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Cardiology’s Future at Rush and Beyond

Kim Williams, MD, is the director of the Division of Cardiology at Rush University Medical Center in ChicagoKim Williams, MD, has big plans not only for the Rush Division of Cardiology — whose helm he took Nov. 1 — but also for the future of cardiac care in the United States.

"We have to be more integrative with other disciplines," he says. "Primary care, oncology, nephrology, radiology — cardiologists need to work closely with people in all of these areas."

Coming from Williams, these words are more than wishful rhetoric. Now vice president of the American College of Cardiology, he will become the organization's president-elect in March 2014; in 2015, he will serve as president. These leadership positions give Williams an unusual amount of influence over the direction of the discipline.

His plans for Rush and beyond provide a map of where he wants to take it.

New Services at Rush

In the coming months, Williams plans to establish a cardio-oncology clinic at Rush in collaboration with the Division of Hematology, Oncology and Cell Therapy. The clinic would provide care for two distinct groups of patients: those whose chemotherapy regimens put them at high risk for heart disease and those who have both cancer and heart disease.

"In the coming years, cancer will overtake heart disease as the No. 1 killer of Americans," Williams points out. "But with the incidence of heart disease being what it is, there will be a lot of overlap between the two. And patients who have both conditions need specialized management."

He hopes to add or expand services at Rush for several other groups of patients who need ongoing management: adults with congenital heart disease, patients with heart and renal problems, and patients with heart and metabolic conditions.

Cardiology's Changing Role

Williams also plans to continue promoting collaboration between cardiologists and primary care physicians across the United States.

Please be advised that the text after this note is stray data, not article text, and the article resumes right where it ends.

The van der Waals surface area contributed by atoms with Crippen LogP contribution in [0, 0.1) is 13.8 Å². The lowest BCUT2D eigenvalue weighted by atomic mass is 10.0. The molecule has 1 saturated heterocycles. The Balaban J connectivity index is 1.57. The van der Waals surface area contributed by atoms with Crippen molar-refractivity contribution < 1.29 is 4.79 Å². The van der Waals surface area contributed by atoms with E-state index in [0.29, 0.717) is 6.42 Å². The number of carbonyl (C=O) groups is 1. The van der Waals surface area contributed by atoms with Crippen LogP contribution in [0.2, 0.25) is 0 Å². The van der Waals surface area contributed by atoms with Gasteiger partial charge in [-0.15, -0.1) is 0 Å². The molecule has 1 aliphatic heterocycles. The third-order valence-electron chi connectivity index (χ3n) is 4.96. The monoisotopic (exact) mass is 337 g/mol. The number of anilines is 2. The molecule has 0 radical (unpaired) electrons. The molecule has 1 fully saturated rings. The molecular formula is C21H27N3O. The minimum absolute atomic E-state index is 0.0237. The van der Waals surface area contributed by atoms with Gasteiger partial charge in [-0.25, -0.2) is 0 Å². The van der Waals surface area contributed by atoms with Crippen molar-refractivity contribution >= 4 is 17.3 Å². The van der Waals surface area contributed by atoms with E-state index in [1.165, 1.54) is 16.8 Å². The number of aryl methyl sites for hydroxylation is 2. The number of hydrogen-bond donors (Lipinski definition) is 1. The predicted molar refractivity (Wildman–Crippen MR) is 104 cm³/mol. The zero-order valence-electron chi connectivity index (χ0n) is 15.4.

"Cardiology has always been event-driven rather than prevent-driven," he says. "That's something we have to change."

He hopes to help organize workshops and sessions on preventive cardiology at the meetings of the major general internal medicine associations. He also plans to invite internists to speak about preventive care at the American College of Cardiology meetings.

A Focus on Appropriate Use

Another of his goals for the discipline is to continue issuing new appropriate use guidelines in all areas of cardiology.

A nuclear cardiologist, Williams played a major role in the American Society of Nuclear Cardiology's overhaul of its appropriate use criteria in 2009. And he continues to conduct research in this area.

In May, he testified in front of the U.S. House Ways and Means Committee about possible methods of linking Medicare reimbursement for imaging procedures with performance on quality measures. Such methods, he argues, would do a better job than the fee-for-service system of promoting — and rewarding — a focus on quality.

"We will continue to issue appropriate use guidelines," Williams says. "If we get the ear of Congress — and they seemed receptive when I testified — then down the road we should have reimbursement more closely tied to how well a provider meets quality measures we have established, including appropriate use criteria. It all comes down to giving the right care at the right time."

Rush Physician November/December 2013


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